Agony for Usain Bolt as star sprinter pulls up injured in track farewell

Usain Bolt’s farewell appearance at the world championships ended in painful and disastrous fashion as he pulled up injured on the final leg of the men’s 4x100m relay Saturday.

Bolt took the baton for Jamaica in third place but within a few strides he had fallen to the ground, clutching his left leg, as host Britain secured a shock gold ahead of a United States team containing Justin Gatlin.

The 30-year-old Bolt, beaten into third in the individual 100m behind Gatlin and his US team compatriot Christian Coleman, was comforted by teammates after getting to his feet, his face etched in pain.

The capacity crowd in the London Stadium was still digesting the shock earlier defeat for home hero Mo Farah in the men’s 5,000m final, before the drama of Bolt’s last agonizing appearance.

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He had been bidding for a 12th world championship gold to bring down the curtain on his glittering career, but instead limped out of the London Stadium arena.

Victory for the British quartet of CJ Ujah, Adam Gemili, who ran a storming second leg, Daniel Talbot and Nethaneel Mitchell-Blake was stunning compensation for Farah’s earlier defeat.

They won in 37.47 seconds, with the US taking silver at 0.05sec and Japan with a surprise bronze.

For his massive global following, the perfect script would have seen the Bolt of old running down Britain and the US for yet another gold, but it was not to be.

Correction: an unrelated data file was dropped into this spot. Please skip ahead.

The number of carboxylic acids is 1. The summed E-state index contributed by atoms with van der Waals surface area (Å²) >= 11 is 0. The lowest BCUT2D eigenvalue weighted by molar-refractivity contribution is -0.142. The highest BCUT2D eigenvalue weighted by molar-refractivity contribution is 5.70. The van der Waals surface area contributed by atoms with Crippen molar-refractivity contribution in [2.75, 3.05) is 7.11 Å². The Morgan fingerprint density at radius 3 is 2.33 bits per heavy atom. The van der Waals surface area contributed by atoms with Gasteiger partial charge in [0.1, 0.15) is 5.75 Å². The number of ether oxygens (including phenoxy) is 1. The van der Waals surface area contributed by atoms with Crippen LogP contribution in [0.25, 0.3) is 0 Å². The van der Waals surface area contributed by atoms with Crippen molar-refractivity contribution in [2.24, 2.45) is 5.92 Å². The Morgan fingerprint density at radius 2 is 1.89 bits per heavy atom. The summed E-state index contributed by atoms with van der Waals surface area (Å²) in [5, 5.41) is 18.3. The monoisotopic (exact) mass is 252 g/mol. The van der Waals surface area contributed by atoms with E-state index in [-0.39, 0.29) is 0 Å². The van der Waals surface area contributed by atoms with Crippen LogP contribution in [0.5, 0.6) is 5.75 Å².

“He didn’t tell us exactly what happened but from what I saw, it looked like a strain or a cramp of some sort,” teammate Julian Forte told IAAF radio.

“He kept apologizing to us but we told him there was no need to apologize — injuries are part of the sport.”

Jamaican team doctor Dr Kevin Jones told AFP that Bolt had suffered from “cramp in his left hamstring”.

“The last three weeks have been hard for him, you know. We hope for the best for him,” he added.

Jamaica’s 110m hurdles champion Omar McLeod, who ran the first leg for the quartet, summed up the feeling of everyone.

“Usain Bolt’s name will always live on,” he said.

But another teammate, Yohan Blake, who won Olympic relay gold with Bolt in 2012 and 2016, slammed organizers for the delay in starting the race because of medal ceremonies.

“Usain was really cold. In fact Usain said to me, ‘Yohan, I think this is crazy’,” he said.

Farah bows out with silver

Farah, who won the 10,000 title in dramatic fashion of the opening day at the London Stadium, had to settle for silver behind Ethiopian Muktar Edris in his final championship race on the track.

He edged out American Paul Chelimo in a desperate dash for the line, the last mile of a hitherto slow run race run in just under four minutes.

Farah, 34, will now turn his attention to the marathon after failing in his bid to double up at the Olympics or World Championship for the fifth time, including double gold in London 2012 and the Rio Games last year.

Edris, a former world junior champion, timed his last lap burst to perfection to win in 13 minutes 32.79 seconds, copying Farah’s famous Mobot gesture as he crossed the line.

It was not the farewell Farah wanted, but he pointed to his earlier exertions in a dramatic 10,000m final as reason for lacking his usual devastating finish.

“The 10,000m took a lot more out of me than I had realized,” he told BBC Sport.

“I gave it my all. I didn’t have a single thing left to give at the end.”